You may still be picking at what's left of the Thanksgiving pumpkin pie (unless your hubby already ate all of it), but let's face it, the holiday season marches on, meaning pie is out and cookies are in.
Right around the beginning of December, my grandmother would always stock her kitchen with all of the necessities for cookie-making: pounds of sugar and flour, chocolate chips, oatmeal, raisins, etc. For the next month, her kitchen would constantly smell of fresh baked cookies that she would then box up and gift to neighbors, teachers, church members, and everyone in between.
While I really love the idea of baking cookies for others, I'm just not that ambitious (sorry, Grandma). That's why I am a huge huge fan of the cookie swap.
Instead of making 12 different kinds of cookies, you only have to make several batches of one kind, and then invite guests to bring over batches of their favorite, you swap, and voila -- everyone leaves with several types of cookies. Now, come January, your cabinets won't be filled with tempting leftover chocolates that you didn't use in baking.
Step 1: I'm sure the moment you say "Cookie Swap!" you'll have verbal RSVPs, but we're adults now. Gotta make it formal (and I'm not talking about Facebook event invites). I love the idea of creating a homemade invitation on a recipe card to set the tone. In the invite, ask each guest to make a dozen cookies for each person in attendance, plus an extra dozen for sampling. This way, everyone will get to taste test and still have plenty to take home and share with others.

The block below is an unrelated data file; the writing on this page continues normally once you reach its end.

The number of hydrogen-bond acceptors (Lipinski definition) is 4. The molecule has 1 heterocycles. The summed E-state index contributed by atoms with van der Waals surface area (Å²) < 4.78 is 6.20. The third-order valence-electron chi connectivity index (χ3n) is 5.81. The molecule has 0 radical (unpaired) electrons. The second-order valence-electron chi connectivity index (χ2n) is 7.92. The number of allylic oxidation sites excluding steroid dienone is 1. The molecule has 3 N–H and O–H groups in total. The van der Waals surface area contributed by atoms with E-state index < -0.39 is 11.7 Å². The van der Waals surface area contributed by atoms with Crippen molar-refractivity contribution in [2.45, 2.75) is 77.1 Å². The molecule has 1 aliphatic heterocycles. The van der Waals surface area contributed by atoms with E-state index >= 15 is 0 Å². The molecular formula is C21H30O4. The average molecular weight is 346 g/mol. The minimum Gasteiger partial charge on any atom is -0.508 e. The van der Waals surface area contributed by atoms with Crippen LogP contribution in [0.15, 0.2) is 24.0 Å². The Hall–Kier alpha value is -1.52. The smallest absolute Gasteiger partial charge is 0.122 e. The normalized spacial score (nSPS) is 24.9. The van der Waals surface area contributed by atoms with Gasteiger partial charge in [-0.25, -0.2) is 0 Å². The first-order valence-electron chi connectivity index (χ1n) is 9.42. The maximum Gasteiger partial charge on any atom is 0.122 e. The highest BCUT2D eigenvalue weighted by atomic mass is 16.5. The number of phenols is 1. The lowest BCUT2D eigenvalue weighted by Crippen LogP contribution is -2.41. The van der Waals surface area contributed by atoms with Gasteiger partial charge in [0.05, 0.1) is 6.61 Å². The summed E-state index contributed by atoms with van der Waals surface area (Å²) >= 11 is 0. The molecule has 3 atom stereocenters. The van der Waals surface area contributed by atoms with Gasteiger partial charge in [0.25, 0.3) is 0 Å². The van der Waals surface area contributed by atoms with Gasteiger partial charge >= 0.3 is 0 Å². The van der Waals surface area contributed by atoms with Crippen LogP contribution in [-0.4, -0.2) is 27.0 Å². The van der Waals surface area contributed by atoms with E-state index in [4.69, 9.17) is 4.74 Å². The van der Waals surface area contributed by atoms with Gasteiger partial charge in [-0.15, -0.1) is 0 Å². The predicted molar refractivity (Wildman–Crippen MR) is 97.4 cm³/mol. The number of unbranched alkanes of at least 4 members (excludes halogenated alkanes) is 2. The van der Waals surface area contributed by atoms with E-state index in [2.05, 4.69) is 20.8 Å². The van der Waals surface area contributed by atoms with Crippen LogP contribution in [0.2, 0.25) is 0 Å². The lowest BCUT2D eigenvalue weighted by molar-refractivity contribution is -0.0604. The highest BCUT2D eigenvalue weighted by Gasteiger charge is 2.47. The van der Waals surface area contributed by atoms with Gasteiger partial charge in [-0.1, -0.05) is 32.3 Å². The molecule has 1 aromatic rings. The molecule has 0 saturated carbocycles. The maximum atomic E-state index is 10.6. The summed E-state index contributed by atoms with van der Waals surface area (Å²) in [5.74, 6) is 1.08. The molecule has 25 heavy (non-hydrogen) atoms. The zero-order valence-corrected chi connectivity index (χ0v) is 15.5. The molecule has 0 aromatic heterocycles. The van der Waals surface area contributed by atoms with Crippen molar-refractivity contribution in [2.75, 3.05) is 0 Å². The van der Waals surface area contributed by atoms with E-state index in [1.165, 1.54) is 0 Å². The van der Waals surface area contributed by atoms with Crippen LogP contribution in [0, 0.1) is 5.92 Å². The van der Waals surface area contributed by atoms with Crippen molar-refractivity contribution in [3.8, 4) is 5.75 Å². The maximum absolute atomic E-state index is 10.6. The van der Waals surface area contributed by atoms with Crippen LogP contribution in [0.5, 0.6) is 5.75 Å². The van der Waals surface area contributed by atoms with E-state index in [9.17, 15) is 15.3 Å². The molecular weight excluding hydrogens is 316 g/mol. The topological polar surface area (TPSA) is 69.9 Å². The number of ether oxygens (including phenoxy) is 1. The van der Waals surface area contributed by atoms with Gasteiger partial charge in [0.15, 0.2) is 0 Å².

Step 2: Once all of the RSVPs have filtered in, plan ahead who is making what so that you don't end up with duplicates.
Step 3: On the day of the party, set out several platters and cake stands, each with proper labels of the cookie varieties, and have each guest put out their plates for tasting, with stacks of the recipes beside them. When it's time to trade, set out the remaining cookies and let each person walk around the table to pick up their share of each.
Step 4: Offer a packaging station filled with cookie boxes, parchment paper, saran wrap, scotch tape, and decorative ribbon so guests can pack their treats with flair. Or, if you've hoarded old-fashioned cookie tins over the years, now's the time to dish them out.
Step 5: For the menu, keep foods simple -- after all, we'll be busy stuffing ourselves with cookies. Cheese and fruit platters are a nice change of pace from the sweets. For drinks, you have to have milk, but you should also provide coffee, tea, or cider. If you're boozing, keep it sophisticated with Champagne cocktails.
Have you ever attended a cookie swap? What kind of cookie would you bring to one?
Image by Jeanne Sager